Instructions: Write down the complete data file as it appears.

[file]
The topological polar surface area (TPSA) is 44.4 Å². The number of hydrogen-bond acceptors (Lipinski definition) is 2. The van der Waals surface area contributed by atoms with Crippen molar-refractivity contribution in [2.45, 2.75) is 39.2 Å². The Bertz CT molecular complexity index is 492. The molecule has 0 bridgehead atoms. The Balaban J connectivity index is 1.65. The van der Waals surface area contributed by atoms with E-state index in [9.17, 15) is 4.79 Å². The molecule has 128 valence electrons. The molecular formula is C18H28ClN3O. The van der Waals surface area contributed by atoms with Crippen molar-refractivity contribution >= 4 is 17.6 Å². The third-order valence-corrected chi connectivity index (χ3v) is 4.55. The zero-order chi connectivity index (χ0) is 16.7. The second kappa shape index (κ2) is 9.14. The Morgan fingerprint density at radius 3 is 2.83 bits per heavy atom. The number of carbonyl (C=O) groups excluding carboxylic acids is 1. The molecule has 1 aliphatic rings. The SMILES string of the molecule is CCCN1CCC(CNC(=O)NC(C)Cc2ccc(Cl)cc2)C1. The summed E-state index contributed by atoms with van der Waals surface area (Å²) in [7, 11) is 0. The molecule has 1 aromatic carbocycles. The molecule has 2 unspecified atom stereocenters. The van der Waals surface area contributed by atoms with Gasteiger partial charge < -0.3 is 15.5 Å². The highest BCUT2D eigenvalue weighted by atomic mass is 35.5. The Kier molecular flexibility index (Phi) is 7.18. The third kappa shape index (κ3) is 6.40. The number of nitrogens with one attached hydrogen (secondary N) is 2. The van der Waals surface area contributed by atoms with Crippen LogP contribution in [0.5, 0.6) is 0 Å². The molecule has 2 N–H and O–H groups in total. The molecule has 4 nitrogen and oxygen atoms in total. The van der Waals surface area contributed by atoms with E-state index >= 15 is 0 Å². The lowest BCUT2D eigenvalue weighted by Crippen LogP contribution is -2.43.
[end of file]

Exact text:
The topological polar surface area (TPSA) is 44.4 Å². The number of hydrogen-bond acceptors (Lipinski definition) is 2. The van der Waals surface area contributed by atoms with Crippen molar-refractivity contribution in [2.45, 2.75) is 39.2 Å². The Bertz CT molecular complexity index is 492. The molecule has 0 bridgehead atoms. The Balaban J connectivity index is 1.65. The van der Waals surface area contributed by atoms with E-state index in [9.17, 15) is 4.79 Å². The molecule has 128 valence electrons. The molecular formula is C18H28ClN3O. The van der Waals surface area contributed by atoms with Crippen molar-refractivity contribution >= 4 is 17.6 Å². The third-order valence-corrected chi connectivity index (χ3v) is 4.55. The zero-order chi connectivity index (χ0) is 16.7. The second kappa shape index (κ2) is 9.14. The Morgan fingerprint density at radius 3 is 2.83 bits per heavy atom. The number of carbonyl (C=O) groups excluding carboxylic acids is 1. The molecule has 1 aliphatic rings. The SMILES string of the molecule is CCCN1CCC(CNC(=O)NC(C)Cc2ccc(Cl)cc2)C1. The summed E-state index contributed by atoms with van der Waals surface area (Å²) in [7, 11) is 0. The molecule has 1 aromatic carbocycles. The molecule has 2 unspecified atom stereocenters. The van der Waals surface area contributed by atoms with Gasteiger partial charge < -0.3 is 15.5 Å². The highest BCUT2D eigenvalue weighted by atomic mass is 35.5. The Kier molecular flexibility index (Phi) is 7.18. The third kappa shape index (κ3) is 6.40. The number of nitrogens with one attached hydrogen (secondary N) is 2. The van der Waals surface area contributed by atoms with Crippen LogP contribution in [0.5, 0.6) is 0 Å². The molecule has 2 N–H and O–H groups in total. The molecule has 4 nitrogen and oxygen atoms in total. The van der Waals surface area contributed by atoms with E-state index >= 15 is 0 Å². The lowest BCUT2D eigenvalue weighted by Crippen LogP contribution is -2.43.